Even shorter version: Go Labour – make me proud. If you lose this one I’m gonna cry.

        • Grantoc 12.2.1.1

          “National on the ropes now”???

          When they’re 10% ahead of Labour in this poll? And, if you consider the results of other recent polls, more than 10% ahead of Labour?

          It’s wishful thinking to say that Nationals on the ropes, based on one poll result where the margin of error is around 3/4%

          Its more accurate to say that Labour’s failing to gain traction, with its results in recent pols varying between around 30 – 34%.

      • alwyn 12.2.2

        Have a look at my comment to Fisiana. Think of some other “ifs”. Say a 1% swing to the Nats.
        Think if Labour beat Hone and Mana are out. I chose the conservative approach, and I don’t mean Conservative with a capital C, either.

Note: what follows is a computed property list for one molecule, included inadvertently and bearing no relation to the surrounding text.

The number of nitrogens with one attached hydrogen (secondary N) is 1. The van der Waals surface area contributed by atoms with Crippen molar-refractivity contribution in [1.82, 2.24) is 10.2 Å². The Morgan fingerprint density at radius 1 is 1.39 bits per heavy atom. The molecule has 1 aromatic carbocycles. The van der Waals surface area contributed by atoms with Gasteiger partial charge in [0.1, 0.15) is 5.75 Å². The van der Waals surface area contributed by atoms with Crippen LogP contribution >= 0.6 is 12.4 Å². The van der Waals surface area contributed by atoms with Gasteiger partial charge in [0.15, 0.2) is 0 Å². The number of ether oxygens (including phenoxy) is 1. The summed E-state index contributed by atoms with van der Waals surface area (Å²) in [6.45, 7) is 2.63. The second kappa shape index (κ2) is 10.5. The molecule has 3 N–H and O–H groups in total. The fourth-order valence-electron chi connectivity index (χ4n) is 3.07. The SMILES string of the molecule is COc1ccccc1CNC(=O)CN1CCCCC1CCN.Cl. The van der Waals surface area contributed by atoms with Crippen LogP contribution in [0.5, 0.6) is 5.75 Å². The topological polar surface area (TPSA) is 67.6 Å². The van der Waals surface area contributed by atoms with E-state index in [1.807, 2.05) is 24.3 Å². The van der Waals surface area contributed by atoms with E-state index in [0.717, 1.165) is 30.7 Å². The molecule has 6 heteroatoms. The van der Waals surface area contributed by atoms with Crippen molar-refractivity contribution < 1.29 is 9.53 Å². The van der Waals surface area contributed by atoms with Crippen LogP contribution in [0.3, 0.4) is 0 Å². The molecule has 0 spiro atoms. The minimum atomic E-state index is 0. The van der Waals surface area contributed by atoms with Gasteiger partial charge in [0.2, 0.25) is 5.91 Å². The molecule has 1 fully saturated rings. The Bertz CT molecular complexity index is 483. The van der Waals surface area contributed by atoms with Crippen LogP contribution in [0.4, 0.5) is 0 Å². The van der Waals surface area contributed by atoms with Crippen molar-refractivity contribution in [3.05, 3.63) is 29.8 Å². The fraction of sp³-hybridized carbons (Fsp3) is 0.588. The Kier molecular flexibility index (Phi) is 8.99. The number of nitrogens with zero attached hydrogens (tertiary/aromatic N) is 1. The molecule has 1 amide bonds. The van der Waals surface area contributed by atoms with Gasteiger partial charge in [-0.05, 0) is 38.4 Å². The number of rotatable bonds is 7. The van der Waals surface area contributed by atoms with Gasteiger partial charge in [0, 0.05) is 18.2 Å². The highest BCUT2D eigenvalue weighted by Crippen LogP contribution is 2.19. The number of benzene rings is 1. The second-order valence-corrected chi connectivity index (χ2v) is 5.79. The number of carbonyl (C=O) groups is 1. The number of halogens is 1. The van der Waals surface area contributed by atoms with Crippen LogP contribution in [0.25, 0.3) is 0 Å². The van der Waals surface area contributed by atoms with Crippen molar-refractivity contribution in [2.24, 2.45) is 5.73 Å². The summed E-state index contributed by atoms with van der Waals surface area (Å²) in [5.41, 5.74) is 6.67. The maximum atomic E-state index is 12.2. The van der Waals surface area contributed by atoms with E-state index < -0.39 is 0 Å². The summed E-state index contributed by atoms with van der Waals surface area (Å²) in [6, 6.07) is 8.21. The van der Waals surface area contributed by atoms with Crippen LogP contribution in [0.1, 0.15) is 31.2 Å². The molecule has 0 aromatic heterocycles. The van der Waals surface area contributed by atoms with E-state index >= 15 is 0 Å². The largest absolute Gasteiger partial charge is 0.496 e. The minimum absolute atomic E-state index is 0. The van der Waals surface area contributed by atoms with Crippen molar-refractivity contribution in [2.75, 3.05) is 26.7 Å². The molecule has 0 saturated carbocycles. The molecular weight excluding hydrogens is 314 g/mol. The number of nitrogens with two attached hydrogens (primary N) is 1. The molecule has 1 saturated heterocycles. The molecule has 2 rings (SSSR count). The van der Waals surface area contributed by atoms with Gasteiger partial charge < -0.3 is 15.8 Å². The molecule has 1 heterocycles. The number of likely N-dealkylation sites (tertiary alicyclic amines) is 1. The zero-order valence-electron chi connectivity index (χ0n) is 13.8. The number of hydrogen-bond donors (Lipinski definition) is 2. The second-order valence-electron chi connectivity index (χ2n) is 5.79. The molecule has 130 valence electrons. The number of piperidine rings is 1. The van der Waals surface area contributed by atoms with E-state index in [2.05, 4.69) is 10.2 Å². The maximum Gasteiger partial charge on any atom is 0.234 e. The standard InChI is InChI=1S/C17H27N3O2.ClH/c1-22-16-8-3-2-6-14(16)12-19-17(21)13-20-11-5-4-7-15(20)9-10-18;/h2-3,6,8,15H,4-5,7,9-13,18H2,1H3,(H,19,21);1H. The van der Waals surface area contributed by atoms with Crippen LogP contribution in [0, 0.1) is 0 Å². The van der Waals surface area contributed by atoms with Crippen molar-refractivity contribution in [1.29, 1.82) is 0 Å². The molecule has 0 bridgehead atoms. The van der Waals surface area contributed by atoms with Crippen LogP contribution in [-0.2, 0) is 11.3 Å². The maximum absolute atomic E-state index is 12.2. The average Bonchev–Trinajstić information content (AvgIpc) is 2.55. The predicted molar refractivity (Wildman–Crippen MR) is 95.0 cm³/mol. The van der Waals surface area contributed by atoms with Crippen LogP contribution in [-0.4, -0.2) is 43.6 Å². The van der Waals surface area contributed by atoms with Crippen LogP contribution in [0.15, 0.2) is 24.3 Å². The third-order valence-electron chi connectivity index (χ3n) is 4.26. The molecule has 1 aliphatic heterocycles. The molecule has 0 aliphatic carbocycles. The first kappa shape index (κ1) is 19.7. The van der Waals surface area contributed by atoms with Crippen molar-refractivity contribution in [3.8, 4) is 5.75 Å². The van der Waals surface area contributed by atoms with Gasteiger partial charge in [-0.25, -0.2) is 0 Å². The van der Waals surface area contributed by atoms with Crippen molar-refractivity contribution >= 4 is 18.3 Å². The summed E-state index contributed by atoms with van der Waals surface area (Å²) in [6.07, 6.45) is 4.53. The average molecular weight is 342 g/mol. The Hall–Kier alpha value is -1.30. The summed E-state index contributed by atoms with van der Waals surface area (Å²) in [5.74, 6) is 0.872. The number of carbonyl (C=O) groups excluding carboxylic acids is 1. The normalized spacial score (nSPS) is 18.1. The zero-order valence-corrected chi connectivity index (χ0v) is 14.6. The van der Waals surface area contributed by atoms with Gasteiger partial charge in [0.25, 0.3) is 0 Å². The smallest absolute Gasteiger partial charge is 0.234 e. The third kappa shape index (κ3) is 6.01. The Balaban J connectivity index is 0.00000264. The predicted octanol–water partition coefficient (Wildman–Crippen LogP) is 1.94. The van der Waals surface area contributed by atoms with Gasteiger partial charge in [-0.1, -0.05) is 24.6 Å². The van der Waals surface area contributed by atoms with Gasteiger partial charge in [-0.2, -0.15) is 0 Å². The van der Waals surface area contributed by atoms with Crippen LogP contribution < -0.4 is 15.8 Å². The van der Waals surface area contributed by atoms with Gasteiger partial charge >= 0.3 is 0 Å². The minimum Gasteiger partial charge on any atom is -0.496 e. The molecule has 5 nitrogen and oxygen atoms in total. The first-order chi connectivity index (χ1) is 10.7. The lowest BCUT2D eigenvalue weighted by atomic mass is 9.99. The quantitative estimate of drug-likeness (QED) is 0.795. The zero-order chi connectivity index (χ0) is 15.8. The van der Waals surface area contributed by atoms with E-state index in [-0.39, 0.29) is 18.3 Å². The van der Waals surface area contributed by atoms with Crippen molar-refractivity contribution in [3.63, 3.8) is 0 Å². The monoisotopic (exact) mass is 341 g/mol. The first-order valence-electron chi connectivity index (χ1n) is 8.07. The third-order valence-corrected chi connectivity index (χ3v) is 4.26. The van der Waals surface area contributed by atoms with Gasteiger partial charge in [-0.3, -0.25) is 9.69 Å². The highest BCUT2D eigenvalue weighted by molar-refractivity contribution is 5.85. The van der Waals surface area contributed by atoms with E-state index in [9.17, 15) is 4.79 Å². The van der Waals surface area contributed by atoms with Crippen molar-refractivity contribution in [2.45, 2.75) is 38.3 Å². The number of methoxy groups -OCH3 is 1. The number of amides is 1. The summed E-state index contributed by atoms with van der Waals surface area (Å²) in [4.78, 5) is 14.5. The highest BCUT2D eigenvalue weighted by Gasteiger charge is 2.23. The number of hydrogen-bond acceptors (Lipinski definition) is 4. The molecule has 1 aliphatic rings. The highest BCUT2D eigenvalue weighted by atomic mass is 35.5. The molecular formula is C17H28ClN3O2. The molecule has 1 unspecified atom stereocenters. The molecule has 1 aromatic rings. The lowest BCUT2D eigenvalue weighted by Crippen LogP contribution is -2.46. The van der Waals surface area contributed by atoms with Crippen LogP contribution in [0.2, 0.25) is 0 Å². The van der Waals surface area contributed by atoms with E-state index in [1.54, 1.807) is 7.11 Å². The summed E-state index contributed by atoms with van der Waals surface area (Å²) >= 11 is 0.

If one is looking at a poll you shouldn’t decide that my party will do better than the poll and the other party will do worse. Once you do that you are just making up numbers and ignoring the poll.

        • Te Reo Putake 12.2.2.1

          At least you’re acknowledging National need to make a gain somewhere. In other words, they’re playing catch up. This no longer their election to lose.

    • Te Reo Putake 12.3

      Mighty big ‘if’. Any one of the support parties falls over, no National led Government. A 1% shift to the left, no National led Government. Taxi for Mr Key?

      • lprent 12.4.1

        Also, hands up who thinks NZF will fail the 5% threshhold?

        Not me. Their base constituency is growing slowly. Certainly isn’t shrinking.

        • Rogue Trooper 12.4.1.1

          sigh, Yep, and the Colon Craig limited appeal ain’t shiftin’ much of those seasoned warhorses.